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ACLU | Local Police in Florida Acting Like They’re the CIA (But They’re Not)

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Local Police in Florida Acting Like They’re the CIA (But They’re Not)

By Nathan Freed Wessler 
Staff Attorney, ACLU National Speech, Privacy & Technology Project

The City of Sunrise, Florida, tried to take a page from the CIA’s anti-transparency playbook last week when it responded to an ACLU public recordsrequest about its use of powerful cell phone location tracking gear by refusing to confirm or deny the existence of any relevant documents. And the state police are trying to get in on the act as well. We have written about the federal government’s abuse of this tactic—called a “Glomar” response—before, but local law enforcement’s adoption of the ploy reaches a new level of absurdity. In this case, the response is not only a violation of Florida law, but is also fatally undermined by records the Sunrise Police Department has already posted online.

A few weeks ago, the ACLU sent public records requests to 36 state and local Florida law enforcement agencies seeking information about their use of “cell site simulator” surveillance devices known as “Stingrays.” We were partly motivated by the discovery that the Tallahassee Police Department had argued in court to permanently seal court records discussing its Stingray use, apparently in deference to a nondisclosure agreement with the device’s manufacturer. That’s pretty offensive, but at least the new Tallahassee police chief has promised to investigate his department’s practices. The City of Sunrise’s position might be even more galling.

Today we sent a reply letter to Sunrise, explaining that it’s bad enough that the Glomar response has no basis under Florida law. Government agencies are required to respond to a public records request by searching for and releasing relevant documents, or explaining why individual documents fall within one of the narrow statutory exemptions to disclosure. Refusing to even confirm whether records exist violates the letter and spirit of the Florida Public Records Act.

But even more embarrassing for the city is that the Sunrise Police Department has already publicly acknowledged that it owns at least one Stingray. Adocument posted on the city’s public website reveals that in March 2013 the Police Department investigated purchasing a $65,000 upgrade to its existing Stingray device, as well as other related technology and services. (See here for an explanation of the abbreviations found on this form). An agency cannot acknowledge a fact in one context, but then refuse to confirm or deny the same information in response to a public records request. Sunrise’s response might be laughable if it weren’t such a bald violation of government transparency laws.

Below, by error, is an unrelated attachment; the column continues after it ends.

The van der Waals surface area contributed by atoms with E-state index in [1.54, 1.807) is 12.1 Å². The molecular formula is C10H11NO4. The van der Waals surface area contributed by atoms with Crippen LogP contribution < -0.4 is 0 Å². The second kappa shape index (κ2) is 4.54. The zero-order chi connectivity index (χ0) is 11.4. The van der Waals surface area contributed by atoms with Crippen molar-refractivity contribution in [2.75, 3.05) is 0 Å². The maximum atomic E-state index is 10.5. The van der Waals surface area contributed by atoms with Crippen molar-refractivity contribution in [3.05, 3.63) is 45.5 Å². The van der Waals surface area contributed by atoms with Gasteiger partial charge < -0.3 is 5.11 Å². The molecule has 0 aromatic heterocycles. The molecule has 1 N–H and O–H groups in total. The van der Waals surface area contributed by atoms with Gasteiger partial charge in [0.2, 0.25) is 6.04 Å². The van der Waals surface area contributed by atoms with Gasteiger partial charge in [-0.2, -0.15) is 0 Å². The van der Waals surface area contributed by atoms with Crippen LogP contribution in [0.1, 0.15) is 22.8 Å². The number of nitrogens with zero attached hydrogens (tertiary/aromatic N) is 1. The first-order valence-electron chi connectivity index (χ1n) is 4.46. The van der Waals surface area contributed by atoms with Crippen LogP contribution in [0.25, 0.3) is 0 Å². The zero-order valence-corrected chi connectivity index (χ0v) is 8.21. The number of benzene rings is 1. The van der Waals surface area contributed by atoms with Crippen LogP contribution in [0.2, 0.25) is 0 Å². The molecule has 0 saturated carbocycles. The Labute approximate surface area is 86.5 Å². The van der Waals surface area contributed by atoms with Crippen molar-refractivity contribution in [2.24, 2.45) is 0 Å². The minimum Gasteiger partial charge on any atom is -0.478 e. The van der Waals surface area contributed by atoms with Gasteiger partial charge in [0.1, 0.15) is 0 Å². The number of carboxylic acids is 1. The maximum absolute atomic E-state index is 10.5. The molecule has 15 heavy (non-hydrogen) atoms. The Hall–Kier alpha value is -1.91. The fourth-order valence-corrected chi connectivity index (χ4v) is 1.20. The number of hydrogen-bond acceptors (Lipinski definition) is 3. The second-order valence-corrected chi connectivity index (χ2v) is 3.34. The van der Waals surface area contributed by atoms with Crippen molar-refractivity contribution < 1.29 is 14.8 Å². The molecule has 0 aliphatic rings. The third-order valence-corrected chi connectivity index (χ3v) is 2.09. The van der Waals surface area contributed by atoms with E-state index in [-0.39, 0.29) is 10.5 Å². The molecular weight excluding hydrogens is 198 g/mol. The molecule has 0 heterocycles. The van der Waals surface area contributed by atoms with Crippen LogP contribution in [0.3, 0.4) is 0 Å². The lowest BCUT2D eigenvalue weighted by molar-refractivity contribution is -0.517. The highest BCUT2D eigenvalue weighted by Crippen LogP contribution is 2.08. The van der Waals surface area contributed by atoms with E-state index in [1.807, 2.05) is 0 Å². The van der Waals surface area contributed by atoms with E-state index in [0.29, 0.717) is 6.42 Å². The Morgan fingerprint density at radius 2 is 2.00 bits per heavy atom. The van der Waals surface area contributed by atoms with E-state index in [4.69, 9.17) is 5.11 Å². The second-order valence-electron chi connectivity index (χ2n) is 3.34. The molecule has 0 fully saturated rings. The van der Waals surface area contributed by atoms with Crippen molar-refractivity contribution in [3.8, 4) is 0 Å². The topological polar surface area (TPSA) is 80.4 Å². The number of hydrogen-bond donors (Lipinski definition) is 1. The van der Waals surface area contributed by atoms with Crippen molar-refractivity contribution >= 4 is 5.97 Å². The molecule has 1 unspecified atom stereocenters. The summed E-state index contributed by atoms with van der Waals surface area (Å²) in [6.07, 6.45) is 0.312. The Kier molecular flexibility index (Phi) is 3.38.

Sunrise is not the only entity attempting to conceal information about Stingray use. In response to an ACLU request, the Florida Department of Law Enforcement (the state police) released heavily redacted records revealing that the agency has spent more than $3 million on Stingrays, that it has signedagreements with a number of local and regional law enforcement agencies allowing them to use the FDLE’s devices, and that it has asked local agencies to sign non-disclosure agreements. (Florida newspapers have reported some of this information before, based on their own records requests). But the FDLE claimedthat they don’t have to disclose any other responsive records, without telling us how many documents they withheld or why. We usually see this kind of response in the national security area; from a state police agency, it is particularly indefensible.

Today we also sent a reply letter to the FDLE explaining why its response is inadequate and asking it to release additional documents, including the text of the nondisclosure agreement and any policies and procedures it has setting rules about how and when Stingrays can be used.

In recent months the ACLU and the press have begun to uncover a disturbing pattern of police departments across the country deliberately concealing basic information about their use of Stingrays from the public. This technology raises serious questions under the Fourth Amendment. The public is entitled to full disclosure of records so it can engage in an informed debate about the legality and wisdom of these devices, and provide oversight of their use.

Note: This post originally appeared here on the ACLU National Blog of Rights.

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